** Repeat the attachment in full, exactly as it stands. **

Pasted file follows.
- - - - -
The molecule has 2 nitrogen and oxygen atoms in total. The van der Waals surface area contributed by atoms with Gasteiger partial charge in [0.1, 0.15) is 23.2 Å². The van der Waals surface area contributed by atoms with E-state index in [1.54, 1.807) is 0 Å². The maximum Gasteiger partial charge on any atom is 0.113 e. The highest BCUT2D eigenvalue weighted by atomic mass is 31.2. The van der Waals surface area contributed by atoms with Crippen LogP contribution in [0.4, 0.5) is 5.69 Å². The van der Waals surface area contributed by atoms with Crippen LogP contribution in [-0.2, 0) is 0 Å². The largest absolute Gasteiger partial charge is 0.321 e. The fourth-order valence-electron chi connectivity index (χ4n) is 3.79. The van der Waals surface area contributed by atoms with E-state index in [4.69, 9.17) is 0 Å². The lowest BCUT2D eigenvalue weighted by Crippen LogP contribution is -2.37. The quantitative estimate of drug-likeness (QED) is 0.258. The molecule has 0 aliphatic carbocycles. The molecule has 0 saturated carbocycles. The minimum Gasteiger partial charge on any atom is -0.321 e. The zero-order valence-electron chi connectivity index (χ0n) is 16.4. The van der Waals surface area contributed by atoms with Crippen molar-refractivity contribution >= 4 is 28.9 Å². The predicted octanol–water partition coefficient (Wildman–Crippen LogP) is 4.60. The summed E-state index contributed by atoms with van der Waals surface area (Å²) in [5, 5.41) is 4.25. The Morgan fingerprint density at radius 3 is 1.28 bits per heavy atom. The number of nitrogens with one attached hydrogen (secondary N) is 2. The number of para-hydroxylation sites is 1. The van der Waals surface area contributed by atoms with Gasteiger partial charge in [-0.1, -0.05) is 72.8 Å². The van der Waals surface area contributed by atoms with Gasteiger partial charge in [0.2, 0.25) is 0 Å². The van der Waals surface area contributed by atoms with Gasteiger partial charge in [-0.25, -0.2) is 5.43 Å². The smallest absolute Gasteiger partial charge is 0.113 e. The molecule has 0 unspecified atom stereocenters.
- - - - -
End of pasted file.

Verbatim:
The molecule has 2 nitrogen and oxygen atoms in total. The van der Waals surface area contributed by atoms with Gasteiger partial charge in [0.1, 0.15) is 23.2 Å². The van der Waals surface area contributed by atoms with E-state index in [1.54, 1.807) is 0 Å². The maximum Gasteiger partial charge on any atom is 0.113 e. The highest BCUT2D eigenvalue weighted by atomic mass is 31.2. The van der Waals surface area contributed by atoms with Crippen LogP contribution in [0.4, 0.5) is 5.69 Å². The van der Waals surface area contributed by atoms with Crippen LogP contribution in [-0.2, 0) is 0 Å². The largest absolute Gasteiger partial charge is 0.321 e. The fourth-order valence-electron chi connectivity index (χ4n) is 3.79. The van der Waals surface area contributed by atoms with E-state index in [4.69, 9.17) is 0 Å². The lowest BCUT2D eigenvalue weighted by Crippen LogP contribution is -2.37. The quantitative estimate of drug-likeness (QED) is 0.258. The molecule has 0 aliphatic carbocycles. The molecule has 0 saturated carbocycles. The minimum Gasteiger partial charge on any atom is -0.321 e. The zero-order valence-electron chi connectivity index (χ0n) is 16.4. The van der Waals surface area contributed by atoms with Crippen molar-refractivity contribution >= 4 is 28.9 Å². The predicted octanol–water partition coefficient (Wildman–Crippen LogP) is 4.60. The summed E-state index contributed by atoms with van der Waals surface area (Å²) in [5, 5.41) is 4.25. The Morgan fingerprint density at radius 3 is 1.28 bits per heavy atom. The number of nitrogens with one attached hydrogen (secondary N) is 2. The number of para-hydroxylation sites is 1. The van der Waals surface area contributed by atoms with Gasteiger partial charge in [-0.1, -0.05) is 72.8 Å². The van der Waals surface area contributed by atoms with Gasteiger partial charge in [0.2, 0.25) is 0 Å². The van der Waals surface area contributed by atoms with Gasteiger partial charge in [-0.25, -0.2) is 5.43 Å². The smallest absolute Gasteiger partial charge is 0.113 e. The molecule has 0 unspecified atom stereocenters.